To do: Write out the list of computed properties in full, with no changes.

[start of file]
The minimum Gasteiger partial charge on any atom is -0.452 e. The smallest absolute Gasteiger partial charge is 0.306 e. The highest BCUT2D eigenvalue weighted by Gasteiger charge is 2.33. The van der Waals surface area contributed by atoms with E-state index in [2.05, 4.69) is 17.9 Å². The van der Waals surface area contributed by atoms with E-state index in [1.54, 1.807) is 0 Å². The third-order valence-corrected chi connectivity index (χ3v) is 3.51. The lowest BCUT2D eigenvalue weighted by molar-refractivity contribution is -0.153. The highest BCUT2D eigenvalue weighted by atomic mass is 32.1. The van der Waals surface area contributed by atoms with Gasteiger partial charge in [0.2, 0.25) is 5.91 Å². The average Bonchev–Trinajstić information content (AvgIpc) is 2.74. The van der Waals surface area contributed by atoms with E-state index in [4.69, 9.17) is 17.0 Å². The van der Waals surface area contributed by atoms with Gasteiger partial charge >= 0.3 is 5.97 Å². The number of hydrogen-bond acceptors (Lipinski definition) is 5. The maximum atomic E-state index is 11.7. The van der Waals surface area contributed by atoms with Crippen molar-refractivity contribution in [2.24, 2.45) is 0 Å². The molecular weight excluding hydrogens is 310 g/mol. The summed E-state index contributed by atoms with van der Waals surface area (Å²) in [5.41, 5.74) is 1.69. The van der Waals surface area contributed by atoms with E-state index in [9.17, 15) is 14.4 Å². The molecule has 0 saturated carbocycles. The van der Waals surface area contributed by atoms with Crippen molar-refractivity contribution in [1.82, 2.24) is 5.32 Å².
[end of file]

The minimum Gasteiger partial charge on any atom is -0.452 e. The smallest absolute Gasteiger partial charge is 0.306 e. The highest BCUT2D eigenvalue weighted by Gasteiger charge is 2.33. The van der Waals surface area contributed by atoms with E-state index in [2.05, 4.69) is 17.9 Å². The van der Waals surface area contributed by atoms with E-state index in [1.54, 1.807) is 0 Å². The third-order valence-corrected chi connectivity index (χ3v) is 3.51. The lowest BCUT2D eigenvalue weighted by molar-refractivity contribution is -0.153. The highest BCUT2D eigenvalue weighted by atomic mass is 32.1. The van der Waals surface area contributed by atoms with Gasteiger partial charge in [0.2, 0.25) is 5.91 Å². The average Bonchev–Trinajstić information content (AvgIpc) is 2.74. The van der Waals surface area contributed by atoms with E-state index in [4.69, 9.17) is 17.0 Å². The van der Waals surface area contributed by atoms with Gasteiger partial charge >= 0.3 is 5.97 Å². The number of hydrogen-bond acceptors (Lipinski definition) is 5. The maximum atomic E-state index is 11.7. The van der Waals surface area contributed by atoms with Crippen molar-refractivity contribution in [2.24, 2.45) is 0 Å². The molecular weight excluding hydrogens is 310 g/mol. The summed E-state index contributed by atoms with van der Waals surface area (Å²) in [5.41, 5.74) is 1.69. The van der Waals surface area contributed by atoms with E-state index in [9.17, 15) is 14.4 Å². The molecule has 0 saturated carbocycles. The van der Waals surface area contributed by atoms with Crippen molar-refractivity contribution in [1.82, 2.24) is 5.32 Å².